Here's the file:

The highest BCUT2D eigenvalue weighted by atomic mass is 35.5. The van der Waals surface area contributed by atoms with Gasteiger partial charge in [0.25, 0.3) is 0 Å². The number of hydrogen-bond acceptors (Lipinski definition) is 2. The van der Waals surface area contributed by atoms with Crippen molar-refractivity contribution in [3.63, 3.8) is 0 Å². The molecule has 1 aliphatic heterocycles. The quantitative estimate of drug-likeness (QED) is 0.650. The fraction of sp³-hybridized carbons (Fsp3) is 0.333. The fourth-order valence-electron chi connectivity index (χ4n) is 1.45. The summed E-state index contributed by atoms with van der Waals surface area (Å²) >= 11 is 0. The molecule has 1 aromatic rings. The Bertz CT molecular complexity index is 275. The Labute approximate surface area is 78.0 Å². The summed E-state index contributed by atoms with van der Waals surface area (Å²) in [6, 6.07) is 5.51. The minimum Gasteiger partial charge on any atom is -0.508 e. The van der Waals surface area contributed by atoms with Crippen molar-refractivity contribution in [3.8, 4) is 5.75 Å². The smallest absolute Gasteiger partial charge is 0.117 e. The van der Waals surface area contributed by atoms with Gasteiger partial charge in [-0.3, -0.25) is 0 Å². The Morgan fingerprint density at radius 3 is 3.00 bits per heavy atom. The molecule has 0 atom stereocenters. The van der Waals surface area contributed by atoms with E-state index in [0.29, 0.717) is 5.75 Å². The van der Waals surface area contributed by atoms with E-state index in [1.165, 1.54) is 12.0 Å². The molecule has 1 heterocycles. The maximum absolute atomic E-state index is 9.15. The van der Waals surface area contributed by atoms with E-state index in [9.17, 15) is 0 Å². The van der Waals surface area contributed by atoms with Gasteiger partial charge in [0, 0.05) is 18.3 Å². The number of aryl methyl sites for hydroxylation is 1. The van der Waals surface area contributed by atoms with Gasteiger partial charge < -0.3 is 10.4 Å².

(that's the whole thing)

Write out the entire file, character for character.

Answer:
The highest BCUT2D eigenvalue weighted by atomic mass is 35.5. The van der Waals surface area contributed by atoms with Gasteiger partial charge in [0.25, 0.3) is 0 Å². The number of hydrogen-bond acceptors (Lipinski definition) is 2. The van der Waals surface area contributed by atoms with Crippen molar-refractivity contribution in [3.63, 3.8) is 0 Å². The molecule has 1 aliphatic heterocycles. The quantitative estimate of drug-likeness (QED) is 0.650. The fraction of sp³-hybridized carbons (Fsp3) is 0.333. The fourth-order valence-electron chi connectivity index (χ4n) is 1.45. The summed E-state index contributed by atoms with van der Waals surface area (Å²) >= 11 is 0. The molecule has 1 aromatic rings. The Bertz CT molecular complexity index is 275. The Labute approximate surface area is 78.0 Å². The summed E-state index contributed by atoms with van der Waals surface area (Å²) in [6, 6.07) is 5.51. The minimum Gasteiger partial charge on any atom is -0.508 e. The van der Waals surface area contributed by atoms with Crippen molar-refractivity contribution in [3.8, 4) is 5.75 Å². The smallest absolute Gasteiger partial charge is 0.117 e. The van der Waals surface area contributed by atoms with Gasteiger partial charge in [-0.3, -0.25) is 0 Å². The Morgan fingerprint density at radius 3 is 3.00 bits per heavy atom. The molecule has 0 atom stereocenters. The van der Waals surface area contributed by atoms with E-state index in [0.29, 0.717) is 5.75 Å². The van der Waals surface area contributed by atoms with E-state index in [1.165, 1.54) is 12.0 Å². The molecule has 1 heterocycles. The maximum absolute atomic E-state index is 9.15. The van der Waals surface area contributed by atoms with E-state index in [9.17, 15) is 0 Å². The van der Waals surface area contributed by atoms with Gasteiger partial charge in [0, 0.05) is 18.3 Å². The number of aryl methyl sites for hydroxylation is 1. The van der Waals surface area contributed by atoms with Gasteiger partial charge < -0.3 is 10.4 Å².